4 Steps to Suit Up for Any Occasion (with an Actual Suit)

If you’re anything like me, style doesn’t come naturally to you.

I say that as someone who owns two pairs of jeans at any given time and chooses to pretty much only wear one.

I also say that as someone whose fullest extent of casual fashion goes all the way up to solid color sweaters before careening off a cliff into what I assume to be a poisonous smog of confusion and poor style choices.

But none of that matters when you get into the really fun part of male fashion.

Suits.

Suits are the best.

A good-fitting suit can make anyone look like an executive at the top of their game. It’s almost like a transformation from mild-mannered tractor trailer into Optimus Prime.

Suits show how far you’re willing to go for your appearance. They showcase a degree of self-care and confidence.

It’s easy to go overboard, of course — you’ve probably seen or met at least one person wearing a suit who’s a total dick.

But don’t let that discourage you — suits are the best.

The only problem is figuring out what accessories go with what suit, especially when you don’t formally dress that often.

If you find yourself in that exact predicament, here are four questions you can ask yourself to figure out how you (and your suit) can look your best!

#1. What Kind of Suit Are You Wearing?

Generally speaking, suits break down into one of three categories:

  1. Two piece
  2. Three piece
  3. Tuxedo

We’re going to talk about two piece and three piece suits.

If you’re here looking for advice for a tuxedo, we can sum it up in one sentence:

Wear the whole thing and get a nice watch.

So with tuxedos done, let’s consider two piece suits.

Two Piece Suits

Two piece suits are exactly what they say on the tin — a suit made of pants and a jacket.

The rest of the ensemble is your shirt and a tie. Even then, the tie is optional in most cases, so your suit is going to do most of the visual talking for you.

Two piece suits work best for semi-formal social occasions or formal business occasions. They’re the uniform of the up-and-comers, and every executive has a walk-in closet packed with fitted fabrics that would cost more money than most of us earn in our lives.

Still, because of the lack of extra visual stimuli on a two piece suit, they’re the perfect outfits for accessorizing.

In terms of picking accessories, we recommend looking into:

  • Shoes (obviously)
  • Socks
  • Tie (neck or bow)
  • Tie clip
  • Watch (wrist or pocket)
  • Hat or cap

With these extra accessories, you’ll be well-equipped to make any statement you want at any occasion with your two piece suit.

Three Piece Suits

Three piece suits are the formal, dressed-up alternative to their two piece counterparts.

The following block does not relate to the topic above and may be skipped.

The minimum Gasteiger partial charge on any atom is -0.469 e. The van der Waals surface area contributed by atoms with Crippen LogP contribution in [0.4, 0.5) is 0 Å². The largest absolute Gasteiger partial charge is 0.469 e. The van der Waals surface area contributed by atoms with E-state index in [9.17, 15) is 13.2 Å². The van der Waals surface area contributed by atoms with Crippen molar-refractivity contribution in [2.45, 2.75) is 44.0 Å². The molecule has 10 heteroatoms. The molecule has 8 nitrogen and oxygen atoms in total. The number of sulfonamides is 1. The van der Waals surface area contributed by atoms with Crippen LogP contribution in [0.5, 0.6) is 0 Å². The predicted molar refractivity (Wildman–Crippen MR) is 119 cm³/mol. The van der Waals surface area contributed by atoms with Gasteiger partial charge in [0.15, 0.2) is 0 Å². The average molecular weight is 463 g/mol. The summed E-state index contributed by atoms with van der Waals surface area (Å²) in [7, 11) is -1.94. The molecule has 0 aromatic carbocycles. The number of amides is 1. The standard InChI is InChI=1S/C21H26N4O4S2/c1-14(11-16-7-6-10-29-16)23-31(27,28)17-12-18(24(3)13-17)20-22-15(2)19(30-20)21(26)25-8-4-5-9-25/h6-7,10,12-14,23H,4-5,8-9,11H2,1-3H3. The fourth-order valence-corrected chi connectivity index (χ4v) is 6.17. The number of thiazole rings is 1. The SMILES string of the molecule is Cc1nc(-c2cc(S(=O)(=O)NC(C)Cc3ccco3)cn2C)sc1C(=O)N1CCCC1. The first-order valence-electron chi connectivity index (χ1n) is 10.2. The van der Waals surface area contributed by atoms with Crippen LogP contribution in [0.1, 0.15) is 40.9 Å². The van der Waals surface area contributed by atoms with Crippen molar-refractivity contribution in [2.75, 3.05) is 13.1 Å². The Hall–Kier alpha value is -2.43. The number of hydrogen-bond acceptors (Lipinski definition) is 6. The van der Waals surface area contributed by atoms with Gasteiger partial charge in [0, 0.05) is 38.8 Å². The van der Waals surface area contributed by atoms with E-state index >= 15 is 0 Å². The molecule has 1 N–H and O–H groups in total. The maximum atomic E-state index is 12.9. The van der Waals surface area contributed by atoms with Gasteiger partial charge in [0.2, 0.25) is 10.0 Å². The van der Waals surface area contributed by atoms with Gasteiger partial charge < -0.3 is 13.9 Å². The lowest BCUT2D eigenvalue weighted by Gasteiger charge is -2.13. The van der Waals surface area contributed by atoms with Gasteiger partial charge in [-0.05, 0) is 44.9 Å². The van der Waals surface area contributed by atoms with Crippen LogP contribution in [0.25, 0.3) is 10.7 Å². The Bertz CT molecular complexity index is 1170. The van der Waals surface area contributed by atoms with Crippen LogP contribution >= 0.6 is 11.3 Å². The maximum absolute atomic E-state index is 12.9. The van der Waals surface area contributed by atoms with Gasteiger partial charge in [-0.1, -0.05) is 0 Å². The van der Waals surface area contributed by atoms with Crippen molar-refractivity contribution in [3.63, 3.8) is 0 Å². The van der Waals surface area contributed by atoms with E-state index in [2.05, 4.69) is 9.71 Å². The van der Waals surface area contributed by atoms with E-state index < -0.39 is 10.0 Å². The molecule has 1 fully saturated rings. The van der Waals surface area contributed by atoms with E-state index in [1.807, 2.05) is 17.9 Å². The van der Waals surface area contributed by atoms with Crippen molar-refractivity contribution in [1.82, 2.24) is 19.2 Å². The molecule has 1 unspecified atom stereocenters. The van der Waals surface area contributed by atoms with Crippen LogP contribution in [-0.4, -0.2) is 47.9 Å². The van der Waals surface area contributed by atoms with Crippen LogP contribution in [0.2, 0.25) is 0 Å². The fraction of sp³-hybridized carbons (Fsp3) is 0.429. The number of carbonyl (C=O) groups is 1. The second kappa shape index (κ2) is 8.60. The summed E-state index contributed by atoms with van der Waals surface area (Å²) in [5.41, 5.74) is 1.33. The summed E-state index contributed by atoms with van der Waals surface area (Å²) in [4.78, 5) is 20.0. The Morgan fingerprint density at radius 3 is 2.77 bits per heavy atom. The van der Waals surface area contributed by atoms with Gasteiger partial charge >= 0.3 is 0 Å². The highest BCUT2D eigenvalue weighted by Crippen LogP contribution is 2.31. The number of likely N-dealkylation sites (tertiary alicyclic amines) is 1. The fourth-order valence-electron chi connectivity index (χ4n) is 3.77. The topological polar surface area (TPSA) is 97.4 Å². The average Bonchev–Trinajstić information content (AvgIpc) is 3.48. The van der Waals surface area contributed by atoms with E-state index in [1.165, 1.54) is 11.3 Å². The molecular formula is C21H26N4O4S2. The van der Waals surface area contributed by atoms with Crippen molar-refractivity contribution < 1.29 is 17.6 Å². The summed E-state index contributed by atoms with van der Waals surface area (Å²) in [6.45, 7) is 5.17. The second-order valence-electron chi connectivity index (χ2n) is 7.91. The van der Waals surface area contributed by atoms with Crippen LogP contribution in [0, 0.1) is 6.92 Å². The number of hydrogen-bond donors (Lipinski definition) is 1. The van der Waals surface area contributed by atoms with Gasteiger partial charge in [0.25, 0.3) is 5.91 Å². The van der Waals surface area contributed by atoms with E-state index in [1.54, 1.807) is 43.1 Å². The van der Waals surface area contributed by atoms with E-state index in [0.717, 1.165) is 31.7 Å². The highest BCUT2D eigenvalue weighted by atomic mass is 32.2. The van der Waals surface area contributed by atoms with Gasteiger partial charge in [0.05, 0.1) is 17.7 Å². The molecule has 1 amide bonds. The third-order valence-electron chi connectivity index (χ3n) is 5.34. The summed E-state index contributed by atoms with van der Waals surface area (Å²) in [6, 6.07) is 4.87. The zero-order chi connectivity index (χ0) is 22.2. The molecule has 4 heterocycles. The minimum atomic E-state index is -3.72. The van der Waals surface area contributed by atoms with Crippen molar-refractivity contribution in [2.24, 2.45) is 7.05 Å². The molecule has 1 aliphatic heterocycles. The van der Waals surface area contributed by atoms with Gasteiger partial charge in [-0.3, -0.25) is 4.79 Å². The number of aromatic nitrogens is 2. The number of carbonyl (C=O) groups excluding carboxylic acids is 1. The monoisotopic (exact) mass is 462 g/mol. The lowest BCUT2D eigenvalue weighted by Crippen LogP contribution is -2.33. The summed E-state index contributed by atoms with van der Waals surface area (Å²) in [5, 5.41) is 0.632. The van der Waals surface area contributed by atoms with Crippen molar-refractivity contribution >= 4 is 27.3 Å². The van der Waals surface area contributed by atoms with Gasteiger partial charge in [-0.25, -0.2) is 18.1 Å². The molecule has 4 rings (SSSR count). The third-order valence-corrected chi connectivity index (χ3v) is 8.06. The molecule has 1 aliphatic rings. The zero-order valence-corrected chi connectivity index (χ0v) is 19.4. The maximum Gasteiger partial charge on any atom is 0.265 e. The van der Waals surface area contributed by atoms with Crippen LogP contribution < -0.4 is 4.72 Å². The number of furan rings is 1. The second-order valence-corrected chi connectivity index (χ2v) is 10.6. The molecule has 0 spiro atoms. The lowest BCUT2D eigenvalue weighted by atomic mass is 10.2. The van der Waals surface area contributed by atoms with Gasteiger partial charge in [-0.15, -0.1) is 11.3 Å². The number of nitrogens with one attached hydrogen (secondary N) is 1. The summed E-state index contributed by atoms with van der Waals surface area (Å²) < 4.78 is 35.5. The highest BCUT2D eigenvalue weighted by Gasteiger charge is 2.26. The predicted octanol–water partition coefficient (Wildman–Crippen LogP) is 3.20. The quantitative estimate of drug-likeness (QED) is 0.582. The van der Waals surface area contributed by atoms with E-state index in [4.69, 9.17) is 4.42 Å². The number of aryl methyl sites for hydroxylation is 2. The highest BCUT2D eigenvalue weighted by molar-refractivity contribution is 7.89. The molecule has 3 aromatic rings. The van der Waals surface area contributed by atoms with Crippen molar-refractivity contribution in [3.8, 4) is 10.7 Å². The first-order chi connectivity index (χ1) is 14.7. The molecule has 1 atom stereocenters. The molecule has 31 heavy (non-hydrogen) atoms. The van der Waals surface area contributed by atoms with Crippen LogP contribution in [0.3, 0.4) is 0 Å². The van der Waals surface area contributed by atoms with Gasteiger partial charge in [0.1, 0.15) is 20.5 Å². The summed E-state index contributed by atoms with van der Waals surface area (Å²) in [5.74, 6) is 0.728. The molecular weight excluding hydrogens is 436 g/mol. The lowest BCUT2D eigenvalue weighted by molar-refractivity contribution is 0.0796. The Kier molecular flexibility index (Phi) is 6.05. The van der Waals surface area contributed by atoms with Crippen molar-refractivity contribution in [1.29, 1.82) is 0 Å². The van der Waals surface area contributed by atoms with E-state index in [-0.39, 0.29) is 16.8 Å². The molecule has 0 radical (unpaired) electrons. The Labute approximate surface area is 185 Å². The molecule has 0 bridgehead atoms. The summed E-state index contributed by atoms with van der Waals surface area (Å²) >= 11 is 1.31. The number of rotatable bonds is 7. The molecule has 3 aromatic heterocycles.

Three piece suits include jackets, pants, and vests. Vests get thrown into the mix to add an extra visual element to the suit, which also adds some elegance and sophistication to you overall.

Depending some other elements of your suit (which we’ll cover soon), you may want to pick one or two accessories that’ll help you make a statement.

  • Shoes
  • Socks
  • Tie (neck or bow)
  • Tie clip
  • Pocket watch
  • Hat or cap

Otherwise, it’s possible to make a three piece suit look “busy,” especially when it has a print.

Speaking of your suit’s print…

#2. What’s Your Suit Color and Print?

Your suit’s color and print are paramount to nailing the perfect suit-accessory combo.

The color of your suit can actually determine where and when you wear it. Lighter colored suits are considered less formal, and darker colored suits are considered more formal.

Likewise, suits with a print are often considered more formal — especially pinstripes — unless they’re intentionally gaudy or over-the-top.

But before we get too far into prints, let’s circle back to color.

Suit Color

Again, lighter suits are considered less formal and darker suits are considered more formal.

That means lighter-colored suits can appear out of place at formal occasions, especially if the suit is white or ivory, which are typically reserved for the groom of a wedding.

So while you may love the suit that’s reminiscent of 1980s Don Johnson from Miami Vice (that’s the right show, right?), it’s not the smartest choice to wear to a young professionals meetup if you want to be taken seriously.

Pictured: The joke of the mixer.

That’s where black, gray, navy, and charcoal suits really shine.

These dark colors are the perfect hue for almost any occasion from a formal get-together to an actual event.

They look good on just about everyone, and when you have it tailored, darker colors create a thinning appearance on the wearer.

In other words, you look fit — even if you’re not working out at the time.

Is that a vain thing to point out? Of course

But we’re talking about suits, which are pretty expensive, so the whole tone of this blog post might as well be “vanity.”

Suit Print

Suit prints are a little more difficult to explain than color.